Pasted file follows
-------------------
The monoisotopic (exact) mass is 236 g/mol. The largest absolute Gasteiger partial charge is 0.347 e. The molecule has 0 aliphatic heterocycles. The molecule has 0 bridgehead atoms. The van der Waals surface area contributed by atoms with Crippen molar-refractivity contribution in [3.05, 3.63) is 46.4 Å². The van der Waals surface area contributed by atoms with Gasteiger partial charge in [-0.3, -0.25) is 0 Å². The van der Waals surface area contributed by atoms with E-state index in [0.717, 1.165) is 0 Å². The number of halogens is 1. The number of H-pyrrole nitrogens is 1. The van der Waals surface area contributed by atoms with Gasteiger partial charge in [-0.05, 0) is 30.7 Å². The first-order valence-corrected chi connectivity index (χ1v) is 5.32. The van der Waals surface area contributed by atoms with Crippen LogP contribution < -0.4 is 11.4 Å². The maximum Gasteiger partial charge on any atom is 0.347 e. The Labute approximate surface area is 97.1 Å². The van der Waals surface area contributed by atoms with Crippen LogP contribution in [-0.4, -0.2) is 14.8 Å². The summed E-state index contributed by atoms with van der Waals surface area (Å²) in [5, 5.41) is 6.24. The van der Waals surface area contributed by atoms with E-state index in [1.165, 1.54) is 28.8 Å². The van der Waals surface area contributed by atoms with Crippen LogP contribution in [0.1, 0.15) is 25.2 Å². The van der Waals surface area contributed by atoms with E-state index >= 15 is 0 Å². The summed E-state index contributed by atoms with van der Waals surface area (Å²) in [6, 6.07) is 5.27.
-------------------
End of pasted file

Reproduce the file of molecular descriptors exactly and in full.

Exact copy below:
The monoisotopic (exact) mass is 236 g/mol. The largest absolute Gasteiger partial charge is 0.347 e. The molecule has 0 aliphatic heterocycles. The molecule has 0 bridgehead atoms. The van der Waals surface area contributed by atoms with Crippen molar-refractivity contribution in [3.05, 3.63) is 46.4 Å². The van der Waals surface area contributed by atoms with Gasteiger partial charge in [-0.3, -0.25) is 0 Å². The van der Waals surface area contributed by atoms with E-state index in [0.717, 1.165) is 0 Å². The number of halogens is 1. The number of H-pyrrole nitrogens is 1. The van der Waals surface area contributed by atoms with Gasteiger partial charge in [-0.05, 0) is 30.7 Å². The first-order valence-corrected chi connectivity index (χ1v) is 5.32. The van der Waals surface area contributed by atoms with Crippen LogP contribution < -0.4 is 11.4 Å². The maximum Gasteiger partial charge on any atom is 0.347 e. The Labute approximate surface area is 97.1 Å². The van der Waals surface area contributed by atoms with Crippen LogP contribution in [-0.4, -0.2) is 14.8 Å². The summed E-state index contributed by atoms with van der Waals surface area (Å²) in [5, 5.41) is 6.24. The van der Waals surface area contributed by atoms with E-state index in [1.165, 1.54) is 28.8 Å². The van der Waals surface area contributed by atoms with Crippen LogP contribution in [0.1, 0.15) is 25.2 Å². The van der Waals surface area contributed by atoms with E-state index >= 15 is 0 Å². The summed E-state index contributed by atoms with van der Waals surface area (Å²) in [6, 6.07) is 5.27.